The ancient Maya revered water for its life-sustaining power, and worshiped Chac, the god of rain, because of this awe of H20. Many areas of Mexico are dotted with cenotes—natural underground sinkholes—and the Maya believed that some of these sites were visited by Chac himself. As a result, some cenotes were designated as "sacred" and kept for rituals, offerings and sacrifices, while others were set aside for bathing, drinking and crop water. One of the most notable of the sacred springs is Cenote Sagrado, located near the major Mayan archeological site Chichen Itza in the Yucatan Peninsula. Created from a natural limestone cave, with steep sides stretching about 60 feet above the water line, this cenote was specifically used for ceremonies and occasional sacrifices; for the latter, men, women, and children were thrown in during drought times to appease the water gods. When archeologists dredged the spring in the 20th century, they found gold bells, masks, cups, rings, jade pieces, and more (many from the post-Spanish period) along with human bones.

Glastonbury Tor, England

Rising out of the middle of the Summerland Meadows in Somerset, England, is a hill that has long had magical connection. For centuries, Glastonbury Tor (Celtic for "hill") has been a source of myths: Some ancient Celtic civilizations considered it the entrance to the home of the Gwyn ap Nudd, alternately regarded as Lord of the Underworld and King of Fairies (a theory that resurfaced in the 19th century), while pagans may have used it for ceremonies celebrating the Goddess. Later, the site was considered a possibility for King Arthur's Avalon, since Arthur and Queen Guinevere's coffins were supposedly discovered at the top of the hill in the 12th century. And even more recently, theorists have linked the hill to the quest for the Holy Grail. To further add to all the speculation, archeologists have found remains of seven deep, symmetrical terraces on the hill's slopes, which could be anything from Middle Age crop land to a Neolithic labyrinth. Whatever the history, the hill is still thought to have spiritual energy, as visitors often report feeling more hopeful and positive after a walk on its slopes. Topped by the remains of the 15th century church of St. Michael, the hill is managed by the National Trust of the United Kingdom.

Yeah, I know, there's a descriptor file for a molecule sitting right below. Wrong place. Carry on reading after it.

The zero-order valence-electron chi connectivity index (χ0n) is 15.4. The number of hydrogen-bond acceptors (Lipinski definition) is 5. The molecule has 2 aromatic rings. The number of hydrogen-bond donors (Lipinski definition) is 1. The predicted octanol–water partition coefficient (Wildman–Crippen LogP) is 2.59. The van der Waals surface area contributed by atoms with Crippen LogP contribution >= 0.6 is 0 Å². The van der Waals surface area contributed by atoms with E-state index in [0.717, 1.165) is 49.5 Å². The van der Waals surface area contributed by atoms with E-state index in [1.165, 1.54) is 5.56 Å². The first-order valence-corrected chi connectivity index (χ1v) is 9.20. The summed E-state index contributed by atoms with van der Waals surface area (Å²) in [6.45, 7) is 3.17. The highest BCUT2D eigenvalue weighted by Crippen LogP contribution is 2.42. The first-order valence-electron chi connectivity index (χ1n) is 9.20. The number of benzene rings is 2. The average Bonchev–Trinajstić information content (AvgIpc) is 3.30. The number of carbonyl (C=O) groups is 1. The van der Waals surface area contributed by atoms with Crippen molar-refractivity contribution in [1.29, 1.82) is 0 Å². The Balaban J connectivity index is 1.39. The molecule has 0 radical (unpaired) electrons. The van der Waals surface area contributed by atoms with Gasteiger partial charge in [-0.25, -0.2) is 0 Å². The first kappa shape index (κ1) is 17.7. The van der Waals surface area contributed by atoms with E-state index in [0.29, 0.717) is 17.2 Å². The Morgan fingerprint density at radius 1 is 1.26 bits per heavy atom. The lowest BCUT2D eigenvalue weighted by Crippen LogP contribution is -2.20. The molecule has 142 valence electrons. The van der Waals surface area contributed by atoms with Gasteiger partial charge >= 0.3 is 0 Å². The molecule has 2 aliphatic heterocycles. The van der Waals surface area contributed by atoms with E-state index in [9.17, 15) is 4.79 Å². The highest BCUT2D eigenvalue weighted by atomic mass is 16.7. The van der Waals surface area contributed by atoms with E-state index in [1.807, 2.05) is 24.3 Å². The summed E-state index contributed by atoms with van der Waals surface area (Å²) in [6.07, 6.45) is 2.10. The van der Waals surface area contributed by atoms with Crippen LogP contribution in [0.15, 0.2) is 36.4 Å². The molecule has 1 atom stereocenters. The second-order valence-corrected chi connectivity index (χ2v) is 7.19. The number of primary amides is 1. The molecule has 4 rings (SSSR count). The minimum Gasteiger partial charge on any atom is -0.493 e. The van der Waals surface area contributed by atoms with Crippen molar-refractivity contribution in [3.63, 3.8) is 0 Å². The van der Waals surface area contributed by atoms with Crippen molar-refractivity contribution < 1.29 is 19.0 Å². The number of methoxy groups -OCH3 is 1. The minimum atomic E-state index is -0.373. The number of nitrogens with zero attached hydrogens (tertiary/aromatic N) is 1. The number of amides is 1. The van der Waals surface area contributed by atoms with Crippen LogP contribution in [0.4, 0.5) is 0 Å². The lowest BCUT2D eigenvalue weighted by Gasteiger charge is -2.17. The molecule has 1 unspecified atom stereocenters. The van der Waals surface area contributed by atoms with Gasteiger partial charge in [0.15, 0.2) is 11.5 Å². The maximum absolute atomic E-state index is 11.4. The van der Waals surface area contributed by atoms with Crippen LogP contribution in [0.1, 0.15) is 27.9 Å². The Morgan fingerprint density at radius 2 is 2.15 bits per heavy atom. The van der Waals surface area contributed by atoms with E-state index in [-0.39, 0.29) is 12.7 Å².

Mount Parnassus, Greece
Mount Parnassus,Greece

Towering above Delphi in central Greece, this limestone mountain looms large in Greek mythology. In addition to being sacred to the god Apollo, who often visited the nearby Oracle at Delphi, the mountain was thought to be the residence of the Muses and, as a result, the home of poetry and song. The three Corycian Nymphs, each of whom was romanced by a major god, were born of springs located on Parnassus, and the mountain was also the setting for many minor myths. Today, the only sacred activity takes place on the slopes: The mountain is topped by two popular ski centers and is dotted with scenic hiking trails.

Vortexes, Arizona

Sedona, Arizona, has long drawn people interested in healing, spirituality, mysticism, and metaphysics, who come for more than just the dramatic, red-rock beauty. The area is famous for its vortexes, powerful centers of kinetic energy that can have a deep effect on those who visit them; there are four main ones spread around town, including one near the airport. The ancient Native American Yavapai people knew about these centers, and celebrated this "Great Mother" energy with petroglyph paintings and sacred dwellings.

Source:GloHoliday , Fox News